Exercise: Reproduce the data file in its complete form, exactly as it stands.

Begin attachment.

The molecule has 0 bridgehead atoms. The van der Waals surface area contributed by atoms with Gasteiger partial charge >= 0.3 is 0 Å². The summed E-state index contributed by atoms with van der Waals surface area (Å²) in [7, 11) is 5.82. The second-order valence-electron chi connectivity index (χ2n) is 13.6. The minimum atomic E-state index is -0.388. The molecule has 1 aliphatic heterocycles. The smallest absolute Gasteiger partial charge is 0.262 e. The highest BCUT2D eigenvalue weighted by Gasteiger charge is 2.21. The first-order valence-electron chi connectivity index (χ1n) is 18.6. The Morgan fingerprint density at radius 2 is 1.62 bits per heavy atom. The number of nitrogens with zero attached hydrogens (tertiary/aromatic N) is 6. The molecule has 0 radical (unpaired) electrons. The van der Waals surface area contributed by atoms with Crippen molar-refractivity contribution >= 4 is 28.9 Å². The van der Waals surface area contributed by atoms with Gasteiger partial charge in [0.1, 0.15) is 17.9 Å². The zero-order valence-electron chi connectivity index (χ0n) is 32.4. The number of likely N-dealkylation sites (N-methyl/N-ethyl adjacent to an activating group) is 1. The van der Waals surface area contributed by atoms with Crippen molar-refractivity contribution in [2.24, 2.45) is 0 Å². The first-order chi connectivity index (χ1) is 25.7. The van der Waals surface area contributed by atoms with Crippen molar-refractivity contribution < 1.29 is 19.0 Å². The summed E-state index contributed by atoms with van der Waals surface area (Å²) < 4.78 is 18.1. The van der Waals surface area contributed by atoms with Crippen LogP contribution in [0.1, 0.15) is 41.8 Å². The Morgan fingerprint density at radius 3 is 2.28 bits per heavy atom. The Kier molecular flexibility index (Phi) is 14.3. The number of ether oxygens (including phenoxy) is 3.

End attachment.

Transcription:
The molecule has 0 bridgehead atoms. The van der Waals surface area contributed by atoms with Gasteiger partial charge >= 0.3 is 0 Å². The summed E-state index contributed by atoms with van der Waals surface area (Å²) in [7, 11) is 5.82. The second-order valence-electron chi connectivity index (χ2n) is 13.6. The minimum atomic E-state index is -0.388. The molecule has 1 aliphatic heterocycles. The smallest absolute Gasteiger partial charge is 0.262 e. The highest BCUT2D eigenvalue weighted by Gasteiger charge is 2.21. The first-order valence-electron chi connectivity index (χ1n) is 18.6. The Morgan fingerprint density at radius 2 is 1.62 bits per heavy atom. The number of nitrogens with zero attached hydrogens (tertiary/aromatic N) is 6. The molecule has 0 radical (unpaired) electrons. The van der Waals surface area contributed by atoms with Crippen molar-refractivity contribution >= 4 is 28.9 Å². The van der Waals surface area contributed by atoms with Gasteiger partial charge in [0.1, 0.15) is 17.9 Å². The zero-order valence-electron chi connectivity index (χ0n) is 32.4. The number of likely N-dealkylation sites (N-methyl/N-ethyl adjacent to an activating group) is 1. The van der Waals surface area contributed by atoms with Crippen molar-refractivity contribution in [2.24, 2.45) is 0 Å². The first-order chi connectivity index (χ1) is 25.7. The van der Waals surface area contributed by atoms with Crippen molar-refractivity contribution < 1.29 is 19.0 Å². The summed E-state index contributed by atoms with van der Waals surface area (Å²) < 4.78 is 18.1. The van der Waals surface area contributed by atoms with Crippen LogP contribution in [0.1, 0.15) is 41.8 Å². The Morgan fingerprint density at radius 3 is 2.28 bits per heavy atom. The Kier molecular flexibility index (Phi) is 14.3. The number of ether oxygens (including phenoxy) is 3.